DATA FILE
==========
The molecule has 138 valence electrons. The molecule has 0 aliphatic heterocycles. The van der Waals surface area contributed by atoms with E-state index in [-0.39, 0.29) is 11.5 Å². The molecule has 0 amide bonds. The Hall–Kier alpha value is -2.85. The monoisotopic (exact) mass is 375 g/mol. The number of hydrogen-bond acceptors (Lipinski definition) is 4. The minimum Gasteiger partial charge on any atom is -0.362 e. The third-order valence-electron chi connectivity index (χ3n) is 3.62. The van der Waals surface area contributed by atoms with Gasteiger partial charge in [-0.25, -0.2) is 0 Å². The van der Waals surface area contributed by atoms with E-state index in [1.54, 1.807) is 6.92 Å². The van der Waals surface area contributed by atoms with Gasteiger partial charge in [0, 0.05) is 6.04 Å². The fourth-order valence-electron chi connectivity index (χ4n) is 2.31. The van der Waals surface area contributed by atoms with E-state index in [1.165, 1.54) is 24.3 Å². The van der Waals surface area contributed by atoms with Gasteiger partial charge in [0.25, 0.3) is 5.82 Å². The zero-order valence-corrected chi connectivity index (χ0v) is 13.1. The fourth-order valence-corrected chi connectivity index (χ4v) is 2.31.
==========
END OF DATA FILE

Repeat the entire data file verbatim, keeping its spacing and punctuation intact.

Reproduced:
The molecule has 138 valence electrons. The molecule has 0 aliphatic heterocycles. The van der Waals surface area contributed by atoms with E-state index in [-0.39, 0.29) is 11.5 Å². The molecule has 0 amide bonds. The Hall–Kier alpha value is -2.85. The monoisotopic (exact) mass is 375 g/mol. The number of hydrogen-bond acceptors (Lipinski definition) is 4. The minimum Gasteiger partial charge on any atom is -0.362 e. The third-order valence-electron chi connectivity index (χ3n) is 3.62. The van der Waals surface area contributed by atoms with Gasteiger partial charge in [-0.25, -0.2) is 0 Å². The van der Waals surface area contributed by atoms with E-state index in [1.54, 1.807) is 6.92 Å². The van der Waals surface area contributed by atoms with Gasteiger partial charge in [0, 0.05) is 6.04 Å². The fourth-order valence-electron chi connectivity index (χ4n) is 2.31. The van der Waals surface area contributed by atoms with E-state index in [1.165, 1.54) is 24.3 Å². The van der Waals surface area contributed by atoms with Gasteiger partial charge in [0.25, 0.3) is 5.82 Å². The zero-order valence-corrected chi connectivity index (χ0v) is 13.1. The fourth-order valence-corrected chi connectivity index (χ4v) is 2.31.